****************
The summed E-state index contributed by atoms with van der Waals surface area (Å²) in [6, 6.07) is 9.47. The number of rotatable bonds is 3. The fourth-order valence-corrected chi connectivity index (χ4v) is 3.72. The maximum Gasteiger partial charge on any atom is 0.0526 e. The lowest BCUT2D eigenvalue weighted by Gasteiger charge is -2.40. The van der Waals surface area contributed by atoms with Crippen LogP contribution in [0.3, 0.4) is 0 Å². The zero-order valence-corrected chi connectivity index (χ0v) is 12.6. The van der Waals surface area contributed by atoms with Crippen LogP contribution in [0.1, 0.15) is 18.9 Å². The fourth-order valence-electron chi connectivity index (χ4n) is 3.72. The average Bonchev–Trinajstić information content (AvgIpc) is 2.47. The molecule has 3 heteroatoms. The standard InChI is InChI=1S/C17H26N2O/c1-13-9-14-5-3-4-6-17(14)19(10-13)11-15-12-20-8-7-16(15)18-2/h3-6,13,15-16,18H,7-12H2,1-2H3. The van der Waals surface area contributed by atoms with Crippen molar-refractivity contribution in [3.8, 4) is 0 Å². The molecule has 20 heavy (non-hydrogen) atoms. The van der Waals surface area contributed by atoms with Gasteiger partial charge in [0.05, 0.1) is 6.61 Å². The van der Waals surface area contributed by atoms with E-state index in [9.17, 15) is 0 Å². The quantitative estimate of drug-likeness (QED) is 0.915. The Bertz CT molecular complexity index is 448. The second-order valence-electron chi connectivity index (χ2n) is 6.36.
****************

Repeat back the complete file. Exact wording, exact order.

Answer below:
The summed E-state index contributed by atoms with van der Waals surface area (Å²) in [6, 6.07) is 9.47. The number of rotatable bonds is 3. The fourth-order valence-corrected chi connectivity index (χ4v) is 3.72. The maximum Gasteiger partial charge on any atom is 0.0526 e. The lowest BCUT2D eigenvalue weighted by Gasteiger charge is -2.40. The van der Waals surface area contributed by atoms with Crippen LogP contribution in [0.3, 0.4) is 0 Å². The zero-order valence-corrected chi connectivity index (χ0v) is 12.6. The van der Waals surface area contributed by atoms with Crippen LogP contribution in [0.1, 0.15) is 18.9 Å². The fourth-order valence-electron chi connectivity index (χ4n) is 3.72. The average Bonchev–Trinajstić information content (AvgIpc) is 2.47. The molecule has 3 heteroatoms. The standard InChI is InChI=1S/C17H26N2O/c1-13-9-14-5-3-4-6-17(14)19(10-13)11-15-12-20-8-7-16(15)18-2/h3-6,13,15-16,18H,7-12H2,1-2H3. The van der Waals surface area contributed by atoms with Crippen molar-refractivity contribution in [3.8, 4) is 0 Å². The molecule has 20 heavy (non-hydrogen) atoms. The van der Waals surface area contributed by atoms with Gasteiger partial charge in [0.05, 0.1) is 6.61 Å². The van der Waals surface area contributed by atoms with E-state index in [9.17, 15) is 0 Å². The quantitative estimate of drug-likeness (QED) is 0.915. The Bertz CT molecular complexity index is 448. The second-order valence-electron chi connectivity index (χ2n) is 6.36.